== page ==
Last week, we had given previews of some of our findings from an analysis of 10,000 Android apps to a few reporters including Tim Wilson at DarkReading, Rob Westervelt at SearchSecurity, and Sean Kerner at InternetNews.com. Since then, we've been glad to see a high level of interest in our findings from other reporters as well! We'll be releasing our full set of findings at the BlackHat security conference on August 4 in Las Vegas, but until then, following is a preview of some of the findings that we thought would be of interest to the community:
* 842 of the 10,000 apps that we analyzed from Google's Android marketplace were leaking private information. The apps were authored by developers that transmitted IMEI numbers to remote servers, which may not have a high level of security. While users can give an Android application permission to read their IMEI number, and can also give an application access to the Internet, users may be surprised when such permissions are used in combination together to send the IMEI number to a remote server on the Internet. The security curve blog post referencing our study discussed some of the key issues here.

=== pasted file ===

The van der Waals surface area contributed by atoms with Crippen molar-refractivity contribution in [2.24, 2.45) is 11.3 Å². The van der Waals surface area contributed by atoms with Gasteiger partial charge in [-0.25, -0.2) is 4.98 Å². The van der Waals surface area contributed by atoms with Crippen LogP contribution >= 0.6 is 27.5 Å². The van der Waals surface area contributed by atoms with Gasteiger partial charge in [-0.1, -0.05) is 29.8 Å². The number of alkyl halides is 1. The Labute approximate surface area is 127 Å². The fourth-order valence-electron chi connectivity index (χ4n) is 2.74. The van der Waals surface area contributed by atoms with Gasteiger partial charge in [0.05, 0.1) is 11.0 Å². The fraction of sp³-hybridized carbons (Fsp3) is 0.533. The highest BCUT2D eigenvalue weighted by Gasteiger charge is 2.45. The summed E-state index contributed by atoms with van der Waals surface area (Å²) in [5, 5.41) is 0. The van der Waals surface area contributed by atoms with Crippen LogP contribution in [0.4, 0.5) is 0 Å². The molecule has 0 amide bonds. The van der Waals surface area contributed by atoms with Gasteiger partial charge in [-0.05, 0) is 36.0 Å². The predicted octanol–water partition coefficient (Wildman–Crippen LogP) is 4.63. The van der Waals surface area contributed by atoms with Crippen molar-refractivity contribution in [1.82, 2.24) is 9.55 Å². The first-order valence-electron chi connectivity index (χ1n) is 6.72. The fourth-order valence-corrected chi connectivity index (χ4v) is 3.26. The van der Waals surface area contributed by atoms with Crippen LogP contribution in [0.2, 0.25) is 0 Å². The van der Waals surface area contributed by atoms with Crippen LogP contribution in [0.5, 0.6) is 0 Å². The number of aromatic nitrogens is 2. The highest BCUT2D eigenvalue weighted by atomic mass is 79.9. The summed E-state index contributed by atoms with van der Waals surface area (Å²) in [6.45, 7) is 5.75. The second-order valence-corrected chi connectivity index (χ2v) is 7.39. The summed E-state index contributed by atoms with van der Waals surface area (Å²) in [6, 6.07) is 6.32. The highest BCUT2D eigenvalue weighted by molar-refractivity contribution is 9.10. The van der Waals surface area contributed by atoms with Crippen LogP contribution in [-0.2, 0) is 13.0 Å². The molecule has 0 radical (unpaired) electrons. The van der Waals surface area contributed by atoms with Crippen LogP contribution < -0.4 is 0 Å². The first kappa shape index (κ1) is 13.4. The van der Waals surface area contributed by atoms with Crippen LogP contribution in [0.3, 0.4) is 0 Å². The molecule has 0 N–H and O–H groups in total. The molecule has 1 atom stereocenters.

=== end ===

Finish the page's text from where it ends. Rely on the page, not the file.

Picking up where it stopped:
* 11 out of the 10,000 apps that we analyzed sent potentially unwanted SMS messages. These apps were authored by developers who sent potentially spammy messages back to the user's phone itself that would, for instance, encourage them to share the application with others. While the Android OS does have a "coarse-grained" permissions model where users can approve or deny an application the right to use SMS, once they approve, an application could send one SMS or one hundred SMSes without giving the user any further "finer-grained" control.
* We prototyped a mobile drive-by attack for Android. While drive-bys on desktop PCs on the web are very common, mobile drive-by attacks are fairly new.
We look forward to sharing more information about our findings in the coming weeks, including a full report in the form of a white paper at the time of our BlackHat talk on Aug 4.